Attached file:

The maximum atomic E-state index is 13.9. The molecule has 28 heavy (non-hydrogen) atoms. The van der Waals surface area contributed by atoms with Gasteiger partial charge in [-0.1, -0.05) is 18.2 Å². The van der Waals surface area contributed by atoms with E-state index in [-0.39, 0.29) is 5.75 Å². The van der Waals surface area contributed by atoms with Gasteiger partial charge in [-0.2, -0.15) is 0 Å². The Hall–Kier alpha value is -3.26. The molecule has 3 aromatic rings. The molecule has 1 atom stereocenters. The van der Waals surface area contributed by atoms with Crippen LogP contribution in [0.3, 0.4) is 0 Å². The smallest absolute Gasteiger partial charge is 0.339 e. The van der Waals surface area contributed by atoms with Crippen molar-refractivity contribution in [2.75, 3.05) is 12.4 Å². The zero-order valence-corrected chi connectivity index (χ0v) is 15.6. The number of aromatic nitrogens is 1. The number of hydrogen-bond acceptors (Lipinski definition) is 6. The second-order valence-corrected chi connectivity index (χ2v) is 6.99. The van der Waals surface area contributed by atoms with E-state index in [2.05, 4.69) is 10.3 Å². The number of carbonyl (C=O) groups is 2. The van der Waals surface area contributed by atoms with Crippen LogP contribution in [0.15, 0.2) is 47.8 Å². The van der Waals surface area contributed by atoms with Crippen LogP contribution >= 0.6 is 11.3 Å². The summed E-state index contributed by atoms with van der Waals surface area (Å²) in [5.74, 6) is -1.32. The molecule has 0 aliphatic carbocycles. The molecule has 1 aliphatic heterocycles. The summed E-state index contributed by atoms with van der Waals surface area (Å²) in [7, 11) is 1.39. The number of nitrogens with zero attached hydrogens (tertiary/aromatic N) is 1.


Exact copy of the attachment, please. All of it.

The maximum atomic E-state index is 13.9. The molecule has 28 heavy (non-hydrogen) atoms. The van der Waals surface area contributed by atoms with Gasteiger partial charge in [-0.1, -0.05) is 18.2 Å². The van der Waals surface area contributed by atoms with E-state index in [-0.39, 0.29) is 5.75 Å². The van der Waals surface area contributed by atoms with Gasteiger partial charge in [-0.2, -0.15) is 0 Å². The Hall–Kier alpha value is -3.26. The molecule has 3 aromatic rings. The molecule has 1 atom stereocenters. The van der Waals surface area contributed by atoms with Crippen LogP contribution in [0.3, 0.4) is 0 Å². The smallest absolute Gasteiger partial charge is 0.339 e. The van der Waals surface area contributed by atoms with Crippen molar-refractivity contribution in [2.75, 3.05) is 12.4 Å². The zero-order valence-corrected chi connectivity index (χ0v) is 15.6. The number of aromatic nitrogens is 1. The number of hydrogen-bond acceptors (Lipinski definition) is 6. The second-order valence-corrected chi connectivity index (χ2v) is 6.99. The van der Waals surface area contributed by atoms with E-state index in [2.05, 4.69) is 10.3 Å². The number of carbonyl (C=O) groups is 2. The van der Waals surface area contributed by atoms with Crippen LogP contribution in [0.15, 0.2) is 47.8 Å². The van der Waals surface area contributed by atoms with Crippen LogP contribution >= 0.6 is 11.3 Å². The summed E-state index contributed by atoms with van der Waals surface area (Å²) in [5.74, 6) is -1.32. The molecule has 0 aliphatic carbocycles. The molecule has 1 aliphatic heterocycles. The summed E-state index contributed by atoms with van der Waals surface area (Å²) in [7, 11) is 1.39. The number of nitrogens with zero attached hydrogens (tertiary/aromatic N) is 1.